Oct. 14: Comedy Italian style
International director Paolo Emilio Landi to discuss 'Commedia dell'Arte: Comedy Italian Style'
5:23 p.m., Oct. 3, 2013--Charlie Chaplin, Tyler Perry, Jerry Seinfeld and Ellen DeGeneres might seem like an unlikely quartet, but they do have something in common as performers. Their comic creativity harkens back to the original comedians of Italy’s Commedia dell’arte.
From improvisation, to dynamic movement, to specific characterizations, this Italian comedic form has influenced theatres and individual performers through the ages, and it will be the subject of a free public talk at 5:30 p.m., Monday, Oct. 14 at the University of Delaware.
Jan. 22-Feb. 8: REP presents 'Millionairess'
Jan. 27-June 12: 'Sumter to Appomattox'
Renowned theatre artist and director Paolo Emilio Landi will discuss “Commedia Dell’Arte: Comedy Italian Style” at 5:30 p.m. in Gore Recital Hall at the Roselle Center for the Arts.
Landi is currently at UD to direct the Resident Ensemble Players (REP) production of his adaptation of Carlo Goldoni’s The Servant of Two Masters, Nov. 14 - Dec. 8.
His lecture will focus on the specifics of Commedia dell’arte – the masks, improvisations and movement – and offer an introduction to Goldoni’s The Servant of Two Masters performance, while examining the nature of theatre and proposing a deeper understanding of the Italian identity and culture. Refreshments will be served after the lecture.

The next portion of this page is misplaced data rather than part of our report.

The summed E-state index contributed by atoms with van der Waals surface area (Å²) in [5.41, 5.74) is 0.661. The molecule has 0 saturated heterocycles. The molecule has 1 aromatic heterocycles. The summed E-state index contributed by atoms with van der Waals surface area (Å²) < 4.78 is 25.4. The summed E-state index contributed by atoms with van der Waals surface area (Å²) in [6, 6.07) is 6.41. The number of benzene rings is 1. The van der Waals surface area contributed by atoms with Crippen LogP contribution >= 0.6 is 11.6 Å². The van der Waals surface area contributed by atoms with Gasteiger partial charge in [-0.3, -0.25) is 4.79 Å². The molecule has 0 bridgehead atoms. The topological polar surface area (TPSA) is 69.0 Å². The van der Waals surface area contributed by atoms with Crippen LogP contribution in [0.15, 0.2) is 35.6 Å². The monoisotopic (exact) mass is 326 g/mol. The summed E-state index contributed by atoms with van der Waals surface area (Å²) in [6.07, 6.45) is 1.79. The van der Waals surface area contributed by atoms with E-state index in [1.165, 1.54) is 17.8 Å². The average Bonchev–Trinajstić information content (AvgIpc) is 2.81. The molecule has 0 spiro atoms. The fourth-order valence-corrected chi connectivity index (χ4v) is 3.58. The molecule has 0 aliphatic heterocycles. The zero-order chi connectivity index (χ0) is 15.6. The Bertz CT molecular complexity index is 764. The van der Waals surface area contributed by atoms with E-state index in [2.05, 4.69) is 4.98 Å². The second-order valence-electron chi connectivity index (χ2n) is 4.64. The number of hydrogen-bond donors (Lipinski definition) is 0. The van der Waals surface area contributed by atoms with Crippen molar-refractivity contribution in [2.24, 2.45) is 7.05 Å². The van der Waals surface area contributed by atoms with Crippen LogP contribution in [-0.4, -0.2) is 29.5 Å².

A translator and adapter of numerous plays, Landi is an international theatre director and has directed more than 50 productions in Italy, Russia, France, Germany and the United States. He is also a television journalist, presenter and documentarian with National State Television (RAIDUE). Based in Rome, Italy, he travels the world filming and directing plays in the local language.
His career in the Russian theatre led his production of Filumena Marturano (by Eduardo de Filippo, also known as Wedding Italian Style) to win the Russian Theatre Oscar. Landi speaks fluent Italian, English, Russian, and French.
This lecture is sponsored by the Italian Studies Program, Department of Foreign Languages and Literatures, Department of Theatre, Department of English and the Office of the Provost.